In the previous parts I talked about security of the application and infrastructure layer of database security. This will be the last post in the series and I want to dedicated it to a very important topic that is not a database only issue – passwords.
Links to the previous posts:
Part 1 – general introduction to security
Part 2 – introduction to database security
Part 3 – infrastructure aspect of database security
Part 4 – application aspect of database security
This is generally a very interesting and important issue and there are different views on this. In this part, I’d like to share my views on the topic as well as to introduce some pros and cons for managing passwords.
Power User Passwords
I said that before, power users (sys/system/root) should not be used. Users that need access to production should have their own users to login into the system, and then either have the permissions to do everything under this user (like connect as sysdba), or the permission to switch to the relevant user (like becoming root or oracle at the OS level).
If this is the case, it means that nobody should know the passwords for the power users. The best option in my opinion is simply have a very long and complex password and keep it in a safe for special cases. The best practice also says it should be changed every time it is used.
Once we implement personal users to the OS and database, we need to manage these users’ passwords. There are two main schools here:
- Time-limit passwords – this is the common school today. Organizations force the employees to change their passwords every few months. The idea is that if someone tries to brute force the password, they will not manage to get the password in time before it changes.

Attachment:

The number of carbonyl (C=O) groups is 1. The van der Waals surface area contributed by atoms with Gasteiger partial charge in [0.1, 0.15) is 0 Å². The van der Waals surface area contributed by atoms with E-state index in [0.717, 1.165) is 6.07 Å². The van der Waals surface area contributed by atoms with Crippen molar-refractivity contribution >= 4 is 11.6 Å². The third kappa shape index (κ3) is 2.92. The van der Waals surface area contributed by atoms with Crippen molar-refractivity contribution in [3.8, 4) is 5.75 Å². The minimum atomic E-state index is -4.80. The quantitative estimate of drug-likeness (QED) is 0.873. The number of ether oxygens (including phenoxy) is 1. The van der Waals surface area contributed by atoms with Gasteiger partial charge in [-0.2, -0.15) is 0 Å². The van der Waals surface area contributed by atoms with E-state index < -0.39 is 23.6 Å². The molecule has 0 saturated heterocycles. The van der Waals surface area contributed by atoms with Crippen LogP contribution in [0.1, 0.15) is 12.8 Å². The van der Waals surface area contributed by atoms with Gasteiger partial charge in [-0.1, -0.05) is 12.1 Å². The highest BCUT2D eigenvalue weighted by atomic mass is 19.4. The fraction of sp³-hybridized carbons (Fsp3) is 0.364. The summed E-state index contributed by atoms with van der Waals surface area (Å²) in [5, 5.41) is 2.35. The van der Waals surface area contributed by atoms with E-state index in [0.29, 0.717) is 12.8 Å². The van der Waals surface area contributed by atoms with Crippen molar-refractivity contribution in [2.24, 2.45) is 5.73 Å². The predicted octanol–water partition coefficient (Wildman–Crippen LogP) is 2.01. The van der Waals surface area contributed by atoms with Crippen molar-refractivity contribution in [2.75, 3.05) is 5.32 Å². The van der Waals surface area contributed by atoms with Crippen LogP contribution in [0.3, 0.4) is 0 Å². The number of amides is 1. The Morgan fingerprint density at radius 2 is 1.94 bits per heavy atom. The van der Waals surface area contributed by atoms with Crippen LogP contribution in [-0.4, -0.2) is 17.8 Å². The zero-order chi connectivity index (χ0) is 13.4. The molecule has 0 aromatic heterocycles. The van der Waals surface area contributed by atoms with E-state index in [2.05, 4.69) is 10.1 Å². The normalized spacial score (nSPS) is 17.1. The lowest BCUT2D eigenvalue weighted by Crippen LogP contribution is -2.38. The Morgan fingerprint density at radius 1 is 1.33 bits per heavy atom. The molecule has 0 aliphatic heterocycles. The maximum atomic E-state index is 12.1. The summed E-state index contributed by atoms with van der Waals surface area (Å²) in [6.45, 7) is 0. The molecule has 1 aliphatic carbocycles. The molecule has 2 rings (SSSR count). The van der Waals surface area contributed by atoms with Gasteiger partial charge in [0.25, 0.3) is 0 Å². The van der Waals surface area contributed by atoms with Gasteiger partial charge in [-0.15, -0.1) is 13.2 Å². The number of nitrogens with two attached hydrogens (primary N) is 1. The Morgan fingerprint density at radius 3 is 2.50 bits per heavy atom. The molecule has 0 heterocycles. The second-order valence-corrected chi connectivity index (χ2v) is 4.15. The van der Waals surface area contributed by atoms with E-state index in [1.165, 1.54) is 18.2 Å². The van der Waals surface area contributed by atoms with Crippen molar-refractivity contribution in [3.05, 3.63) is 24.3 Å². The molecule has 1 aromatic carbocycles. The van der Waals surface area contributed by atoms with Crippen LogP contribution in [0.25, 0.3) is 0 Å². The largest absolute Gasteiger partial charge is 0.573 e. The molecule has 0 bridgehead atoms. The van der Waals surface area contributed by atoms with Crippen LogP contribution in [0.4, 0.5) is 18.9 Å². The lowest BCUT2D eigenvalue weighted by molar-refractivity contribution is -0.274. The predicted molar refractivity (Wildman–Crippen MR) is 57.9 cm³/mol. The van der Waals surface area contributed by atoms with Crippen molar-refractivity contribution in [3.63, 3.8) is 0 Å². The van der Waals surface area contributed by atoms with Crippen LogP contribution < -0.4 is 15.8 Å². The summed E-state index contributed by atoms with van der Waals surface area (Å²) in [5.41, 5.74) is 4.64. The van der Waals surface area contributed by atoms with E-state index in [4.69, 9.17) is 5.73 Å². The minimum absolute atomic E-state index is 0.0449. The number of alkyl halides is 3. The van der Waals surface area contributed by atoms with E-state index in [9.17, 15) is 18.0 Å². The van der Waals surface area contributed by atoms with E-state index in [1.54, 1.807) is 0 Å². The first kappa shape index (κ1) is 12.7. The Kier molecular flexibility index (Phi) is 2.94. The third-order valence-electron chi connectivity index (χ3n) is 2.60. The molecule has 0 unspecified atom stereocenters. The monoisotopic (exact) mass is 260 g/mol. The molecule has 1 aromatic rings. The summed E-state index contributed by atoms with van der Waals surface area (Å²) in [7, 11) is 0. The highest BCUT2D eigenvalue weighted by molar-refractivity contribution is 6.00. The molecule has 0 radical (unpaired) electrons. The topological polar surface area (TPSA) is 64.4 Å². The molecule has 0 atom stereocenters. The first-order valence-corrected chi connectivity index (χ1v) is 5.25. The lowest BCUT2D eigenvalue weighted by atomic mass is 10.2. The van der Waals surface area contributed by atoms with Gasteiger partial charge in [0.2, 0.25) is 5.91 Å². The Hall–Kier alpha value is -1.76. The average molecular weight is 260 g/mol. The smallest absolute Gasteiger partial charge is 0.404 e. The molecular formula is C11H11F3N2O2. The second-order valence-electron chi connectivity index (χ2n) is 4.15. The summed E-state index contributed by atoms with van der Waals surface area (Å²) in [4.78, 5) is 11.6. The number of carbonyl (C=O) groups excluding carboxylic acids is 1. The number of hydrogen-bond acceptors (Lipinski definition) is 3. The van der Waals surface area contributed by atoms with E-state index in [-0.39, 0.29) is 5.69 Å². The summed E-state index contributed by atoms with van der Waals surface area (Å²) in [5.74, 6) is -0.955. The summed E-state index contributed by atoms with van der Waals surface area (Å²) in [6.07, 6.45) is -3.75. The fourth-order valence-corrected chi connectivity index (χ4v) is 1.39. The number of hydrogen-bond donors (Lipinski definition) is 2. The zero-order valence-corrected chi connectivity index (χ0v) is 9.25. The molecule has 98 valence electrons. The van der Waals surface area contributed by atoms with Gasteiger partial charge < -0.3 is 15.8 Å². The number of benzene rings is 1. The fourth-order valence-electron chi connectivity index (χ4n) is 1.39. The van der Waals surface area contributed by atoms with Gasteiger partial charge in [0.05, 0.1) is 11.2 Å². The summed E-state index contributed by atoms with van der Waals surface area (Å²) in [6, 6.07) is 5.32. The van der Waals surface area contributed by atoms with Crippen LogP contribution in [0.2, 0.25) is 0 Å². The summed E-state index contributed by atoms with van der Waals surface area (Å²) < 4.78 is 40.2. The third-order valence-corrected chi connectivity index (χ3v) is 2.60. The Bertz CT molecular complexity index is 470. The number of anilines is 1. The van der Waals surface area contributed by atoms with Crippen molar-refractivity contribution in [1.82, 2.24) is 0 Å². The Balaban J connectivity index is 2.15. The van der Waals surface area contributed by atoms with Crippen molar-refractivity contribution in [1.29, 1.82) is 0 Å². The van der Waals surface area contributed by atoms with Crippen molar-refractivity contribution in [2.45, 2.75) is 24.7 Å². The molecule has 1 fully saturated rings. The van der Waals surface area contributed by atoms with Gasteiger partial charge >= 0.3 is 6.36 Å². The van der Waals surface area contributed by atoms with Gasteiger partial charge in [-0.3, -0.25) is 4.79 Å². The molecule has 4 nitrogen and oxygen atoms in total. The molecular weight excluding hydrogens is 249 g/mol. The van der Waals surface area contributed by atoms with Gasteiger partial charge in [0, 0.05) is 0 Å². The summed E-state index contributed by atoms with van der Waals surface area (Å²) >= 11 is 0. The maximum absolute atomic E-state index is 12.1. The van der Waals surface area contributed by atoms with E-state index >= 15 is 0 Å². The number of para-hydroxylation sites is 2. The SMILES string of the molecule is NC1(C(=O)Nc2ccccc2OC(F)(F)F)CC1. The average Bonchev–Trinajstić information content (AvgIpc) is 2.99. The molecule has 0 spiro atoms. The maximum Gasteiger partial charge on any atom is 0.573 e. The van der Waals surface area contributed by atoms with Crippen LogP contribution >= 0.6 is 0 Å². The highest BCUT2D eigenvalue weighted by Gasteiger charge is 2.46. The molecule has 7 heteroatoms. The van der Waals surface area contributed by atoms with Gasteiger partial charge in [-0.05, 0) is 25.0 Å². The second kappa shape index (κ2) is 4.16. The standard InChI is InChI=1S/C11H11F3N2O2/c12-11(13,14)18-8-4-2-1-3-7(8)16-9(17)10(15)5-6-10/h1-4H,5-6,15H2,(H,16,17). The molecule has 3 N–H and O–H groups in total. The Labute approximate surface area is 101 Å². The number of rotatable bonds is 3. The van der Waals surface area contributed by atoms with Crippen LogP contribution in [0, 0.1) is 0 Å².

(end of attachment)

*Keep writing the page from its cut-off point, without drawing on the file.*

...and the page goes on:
- Unlimited time passwords – this school claims that time-limited passwords force people to have simpler passwords, as remembering complex passwords takes time. It also claims that people will write the password somewhere (which is insecure) and when changing the password it will be similar enough to the previous one. So the idea here is to have unlimited lifetime passwords, but they must be very complex and long. There are ways to have a really long but remember-able passwords that are very difficult to brute force. For example, a line from a song that you like with special characters instead of spaces and some rule for upper case (like first letter of the first word, second letter of the second word and so on). Smarter people than me proved mathematically that we can generate VERY strong passwords using these methods.
The last topic with passwords is the password of the database user that is used by the application itself. A time limit password is not really practical, but having a very long and complex password is relatively easy.
There is however a different matter here and this is brute force. When someone use brute force to login into the database, they simply try many different passwords. In these cases the database can be configured to lock the user for a certain time (or indefinitely) to block the attack. This is the common configuration and it makes sense, but it also allows a malicious person to perform DOS quite easily. All they need to do is to try several wrong passwords on purpose. This will lock the database user and prevent the application from connecting. Preventing brute force and DOS the application is only one reason to disallow access to the production database directly.
This post concludes this series about introduction to database security. There is plenty to say and explain, but I think this series has enough information to start understanding this world, hope you enjoyed it.